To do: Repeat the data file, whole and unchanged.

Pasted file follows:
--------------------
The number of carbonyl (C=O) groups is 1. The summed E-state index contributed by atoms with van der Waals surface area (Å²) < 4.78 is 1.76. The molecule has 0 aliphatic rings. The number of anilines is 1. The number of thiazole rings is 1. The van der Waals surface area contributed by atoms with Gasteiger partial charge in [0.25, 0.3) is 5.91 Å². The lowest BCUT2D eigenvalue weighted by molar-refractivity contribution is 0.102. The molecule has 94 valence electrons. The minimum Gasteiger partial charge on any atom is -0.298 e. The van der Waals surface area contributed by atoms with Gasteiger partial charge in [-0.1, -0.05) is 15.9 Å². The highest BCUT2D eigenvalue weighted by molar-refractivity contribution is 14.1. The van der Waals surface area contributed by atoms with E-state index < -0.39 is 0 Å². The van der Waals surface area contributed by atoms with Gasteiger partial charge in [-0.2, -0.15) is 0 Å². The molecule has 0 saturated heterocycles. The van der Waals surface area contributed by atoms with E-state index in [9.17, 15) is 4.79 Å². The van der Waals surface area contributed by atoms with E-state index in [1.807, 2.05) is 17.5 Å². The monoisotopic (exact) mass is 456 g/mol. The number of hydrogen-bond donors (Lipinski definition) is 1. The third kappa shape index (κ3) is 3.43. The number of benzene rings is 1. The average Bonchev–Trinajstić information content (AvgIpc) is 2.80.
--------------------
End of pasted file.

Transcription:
The number of carbonyl (C=O) groups is 1. The summed E-state index contributed by atoms with van der Waals surface area (Å²) < 4.78 is 1.76. The molecule has 0 aliphatic rings. The number of anilines is 1. The number of thiazole rings is 1. The van der Waals surface area contributed by atoms with Gasteiger partial charge in [0.25, 0.3) is 5.91 Å². The lowest BCUT2D eigenvalue weighted by molar-refractivity contribution is 0.102. The molecule has 94 valence electrons. The minimum Gasteiger partial charge on any atom is -0.298 e. The van der Waals surface area contributed by atoms with Gasteiger partial charge in [-0.1, -0.05) is 15.9 Å². The highest BCUT2D eigenvalue weighted by molar-refractivity contribution is 14.1. The van der Waals surface area contributed by atoms with E-state index < -0.39 is 0 Å². The van der Waals surface area contributed by atoms with Gasteiger partial charge in [-0.2, -0.15) is 0 Å². The molecule has 0 saturated heterocycles. The van der Waals surface area contributed by atoms with E-state index in [9.17, 15) is 4.79 Å². The van der Waals surface area contributed by atoms with E-state index in [1.807, 2.05) is 17.5 Å². The monoisotopic (exact) mass is 456 g/mol. The number of hydrogen-bond donors (Lipinski definition) is 1. The third kappa shape index (κ3) is 3.43. The number of benzene rings is 1. The average Bonchev–Trinajstić information content (AvgIpc) is 2.80.